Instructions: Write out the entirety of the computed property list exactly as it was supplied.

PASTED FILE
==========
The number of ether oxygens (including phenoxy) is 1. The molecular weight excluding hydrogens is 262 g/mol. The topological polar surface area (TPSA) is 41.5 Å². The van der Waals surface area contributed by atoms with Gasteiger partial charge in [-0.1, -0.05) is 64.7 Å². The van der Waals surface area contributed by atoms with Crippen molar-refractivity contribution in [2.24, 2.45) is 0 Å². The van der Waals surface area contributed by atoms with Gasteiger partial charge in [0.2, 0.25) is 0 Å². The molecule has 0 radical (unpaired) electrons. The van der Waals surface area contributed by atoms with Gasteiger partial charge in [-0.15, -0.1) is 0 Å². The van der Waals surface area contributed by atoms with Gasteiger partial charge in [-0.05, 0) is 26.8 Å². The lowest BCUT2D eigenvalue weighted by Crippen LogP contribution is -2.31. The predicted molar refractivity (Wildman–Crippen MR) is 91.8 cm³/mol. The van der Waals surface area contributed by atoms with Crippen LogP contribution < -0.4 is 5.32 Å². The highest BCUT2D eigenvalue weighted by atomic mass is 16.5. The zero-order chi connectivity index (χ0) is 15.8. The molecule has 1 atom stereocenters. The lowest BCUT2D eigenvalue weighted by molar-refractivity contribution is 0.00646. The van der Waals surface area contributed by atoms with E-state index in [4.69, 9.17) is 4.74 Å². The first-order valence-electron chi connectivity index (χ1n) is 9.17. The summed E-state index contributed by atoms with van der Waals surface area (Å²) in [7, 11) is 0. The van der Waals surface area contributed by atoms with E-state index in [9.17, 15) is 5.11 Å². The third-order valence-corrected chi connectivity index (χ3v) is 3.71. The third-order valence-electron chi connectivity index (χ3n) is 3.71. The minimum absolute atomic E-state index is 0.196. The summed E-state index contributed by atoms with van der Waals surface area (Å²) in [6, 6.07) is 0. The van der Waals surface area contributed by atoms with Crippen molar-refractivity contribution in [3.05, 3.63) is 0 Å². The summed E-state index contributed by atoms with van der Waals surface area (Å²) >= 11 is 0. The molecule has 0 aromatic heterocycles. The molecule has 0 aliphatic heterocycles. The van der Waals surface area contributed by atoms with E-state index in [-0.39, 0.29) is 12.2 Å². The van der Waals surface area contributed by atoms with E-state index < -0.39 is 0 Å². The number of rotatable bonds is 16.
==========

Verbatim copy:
The number of ether oxygens (including phenoxy) is 1. The molecular weight excluding hydrogens is 262 g/mol. The topological polar surface area (TPSA) is 41.5 Å². The van der Waals surface area contributed by atoms with Gasteiger partial charge in [-0.1, -0.05) is 64.7 Å². The van der Waals surface area contributed by atoms with Crippen molar-refractivity contribution in [2.24, 2.45) is 0 Å². The van der Waals surface area contributed by atoms with Gasteiger partial charge in [0.2, 0.25) is 0 Å². The molecule has 0 radical (unpaired) electrons. The van der Waals surface area contributed by atoms with Gasteiger partial charge in [-0.15, -0.1) is 0 Å². The van der Waals surface area contributed by atoms with Gasteiger partial charge in [-0.05, 0) is 26.8 Å². The lowest BCUT2D eigenvalue weighted by Crippen LogP contribution is -2.31. The predicted molar refractivity (Wildman–Crippen MR) is 91.8 cm³/mol. The van der Waals surface area contributed by atoms with Crippen LogP contribution < -0.4 is 5.32 Å². The highest BCUT2D eigenvalue weighted by atomic mass is 16.5. The zero-order chi connectivity index (χ0) is 15.8. The molecule has 1 atom stereocenters. The lowest BCUT2D eigenvalue weighted by molar-refractivity contribution is 0.00646. The van der Waals surface area contributed by atoms with E-state index in [4.69, 9.17) is 4.74 Å². The first-order valence-electron chi connectivity index (χ1n) is 9.17. The summed E-state index contributed by atoms with van der Waals surface area (Å²) in [7, 11) is 0. The van der Waals surface area contributed by atoms with E-state index in [9.17, 15) is 5.11 Å². The third-order valence-corrected chi connectivity index (χ3v) is 3.71. The third-order valence-electron chi connectivity index (χ3n) is 3.71. The minimum absolute atomic E-state index is 0.196. The summed E-state index contributed by atoms with van der Waals surface area (Å²) in [6, 6.07) is 0. The van der Waals surface area contributed by atoms with Crippen molar-refractivity contribution in [3.05, 3.63) is 0 Å². The summed E-state index contributed by atoms with van der Waals surface area (Å²) >= 11 is 0. The molecule has 0 aromatic heterocycles. The molecule has 0 aliphatic heterocycles. The van der Waals surface area contributed by atoms with E-state index in [-0.39, 0.29) is 12.2 Å². The van der Waals surface area contributed by atoms with E-state index < -0.39 is 0 Å². The number of rotatable bonds is 16.